A couple years ago I started a Facebook group for Legal Marketers Extraordinaire (LME). The group is “secret,” per Facebook’s definition, but open to all legal marketers. However you need to be invited in (leave a message in the comments below if you need an invite).
We’re a mixed bunch: in-house legal marketers, outside consultants, and service providers.
We cover all 5 Ps of marketing (product, price, promotion, place, people). So our conversations are as diverse in theme as they are diverse in sophistication.
For anyone who is part of an industry group, whether on Facebook, LinkedIn, an association listserv, etc., the value of the group is dependent upon the membership and the content.
One bad apple can spam the group into silence and make it irrelevant, which I have found to be true of most of the LinkedIn groups to which I belong. They have lost their value as more and more people just dump links in an effort to self-promote themselves.
Not so with the LME group on Facebook. We have great conversations. Touch on some high level topics. Some irrelevant, but still valuable, threads.
One of our esteemed members sent me an e-mail yesterday asking the following question:
Heather, what’s your policy / thinking / take re members posting links to their blogs on the site? Most bloggers are not, like you, in-house, but are consultants.
My response, which I posted publicly to the group:
For me, it comes down to value and content.
No one here should be posting a link to every single blog post they write (and no one is, thank goodness). Linking to your blog should be done in context to the conversations that we’re having, or topics and themes we’ve been discussing.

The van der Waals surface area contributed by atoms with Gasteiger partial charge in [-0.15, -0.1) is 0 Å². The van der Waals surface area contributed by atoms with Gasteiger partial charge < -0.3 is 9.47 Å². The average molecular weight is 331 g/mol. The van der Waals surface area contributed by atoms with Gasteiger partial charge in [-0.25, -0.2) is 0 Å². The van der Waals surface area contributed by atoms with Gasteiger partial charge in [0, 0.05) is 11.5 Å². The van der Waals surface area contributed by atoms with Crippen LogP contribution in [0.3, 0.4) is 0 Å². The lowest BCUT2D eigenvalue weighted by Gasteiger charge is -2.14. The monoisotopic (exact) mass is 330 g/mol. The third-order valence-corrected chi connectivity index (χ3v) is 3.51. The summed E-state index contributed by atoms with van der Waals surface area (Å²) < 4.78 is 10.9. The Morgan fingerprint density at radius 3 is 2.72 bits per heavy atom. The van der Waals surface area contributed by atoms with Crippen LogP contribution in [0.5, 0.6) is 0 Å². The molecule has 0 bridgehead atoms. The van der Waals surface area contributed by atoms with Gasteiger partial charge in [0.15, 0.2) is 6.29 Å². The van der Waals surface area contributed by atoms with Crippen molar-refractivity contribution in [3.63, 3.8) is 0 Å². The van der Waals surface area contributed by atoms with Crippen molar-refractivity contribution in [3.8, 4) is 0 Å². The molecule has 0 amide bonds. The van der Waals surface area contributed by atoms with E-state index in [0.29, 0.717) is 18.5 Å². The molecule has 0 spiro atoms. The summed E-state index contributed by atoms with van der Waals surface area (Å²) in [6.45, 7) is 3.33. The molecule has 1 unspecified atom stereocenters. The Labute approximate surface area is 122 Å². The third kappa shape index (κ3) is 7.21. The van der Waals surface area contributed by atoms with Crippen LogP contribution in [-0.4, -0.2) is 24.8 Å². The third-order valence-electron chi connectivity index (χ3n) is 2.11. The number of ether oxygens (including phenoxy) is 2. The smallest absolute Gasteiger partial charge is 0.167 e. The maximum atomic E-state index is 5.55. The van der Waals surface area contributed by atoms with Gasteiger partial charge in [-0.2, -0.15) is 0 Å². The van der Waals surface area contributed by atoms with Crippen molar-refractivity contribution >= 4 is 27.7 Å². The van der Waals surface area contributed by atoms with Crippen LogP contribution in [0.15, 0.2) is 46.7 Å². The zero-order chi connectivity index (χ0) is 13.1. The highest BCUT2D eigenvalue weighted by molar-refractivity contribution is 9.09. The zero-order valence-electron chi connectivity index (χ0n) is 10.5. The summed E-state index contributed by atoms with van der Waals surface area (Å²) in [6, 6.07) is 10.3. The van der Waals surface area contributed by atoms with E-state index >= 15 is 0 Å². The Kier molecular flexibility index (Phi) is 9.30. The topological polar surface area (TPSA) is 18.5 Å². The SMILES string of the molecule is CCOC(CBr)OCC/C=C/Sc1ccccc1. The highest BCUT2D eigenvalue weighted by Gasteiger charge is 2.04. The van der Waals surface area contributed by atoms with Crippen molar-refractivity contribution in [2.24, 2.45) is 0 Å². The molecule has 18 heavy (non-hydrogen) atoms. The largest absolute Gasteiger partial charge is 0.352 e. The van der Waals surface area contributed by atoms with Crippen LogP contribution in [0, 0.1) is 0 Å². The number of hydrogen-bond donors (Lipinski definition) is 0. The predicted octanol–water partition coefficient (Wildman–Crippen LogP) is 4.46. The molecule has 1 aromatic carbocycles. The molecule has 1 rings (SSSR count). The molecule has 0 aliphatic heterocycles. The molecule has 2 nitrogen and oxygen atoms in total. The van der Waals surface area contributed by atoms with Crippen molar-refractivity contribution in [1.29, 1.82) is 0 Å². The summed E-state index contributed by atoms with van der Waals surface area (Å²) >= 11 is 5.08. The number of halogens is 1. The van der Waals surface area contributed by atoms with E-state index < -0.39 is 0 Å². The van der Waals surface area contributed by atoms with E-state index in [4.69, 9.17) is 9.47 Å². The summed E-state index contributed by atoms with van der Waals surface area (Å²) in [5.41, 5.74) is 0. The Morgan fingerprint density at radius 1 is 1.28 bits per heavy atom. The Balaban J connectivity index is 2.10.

Example: We’ve had some interesting conversations around pricing recently. If a consultant/service provider has a great post, that they feel adds value, I would appreciate them posting and taking the conversation to a higher level.
We’re all adults here. We know the difference between adding value, and spamming the group. And, really, from the variety of conversations we have, everyone should be able to highlight their wares very nicely.
I think that advice resonates across the different platforms where we can promote ourselves and our business offerings: speaking at conferences; leading a webinar; writing a blog post or e-newsletter; participating in a LinkedIn or Facebook group; or, replying all on an association listserv.
We consumers of information do not want to be spammed. But if you are really smart, and have something to say, by all means, elevate the conversation, even if that mean posting your latest blog entry, adding the slides from your recent presentation, or linking to the YouTube video you just posted.
When doing so, you add value. And, in adding value, you promote yourself in the best light possible.
But if you are adding content again and again in the attempt to self-promote, we consumers of information are sophisticated enough to recognize it, note it, and eventually block and/or unsubscribe to it.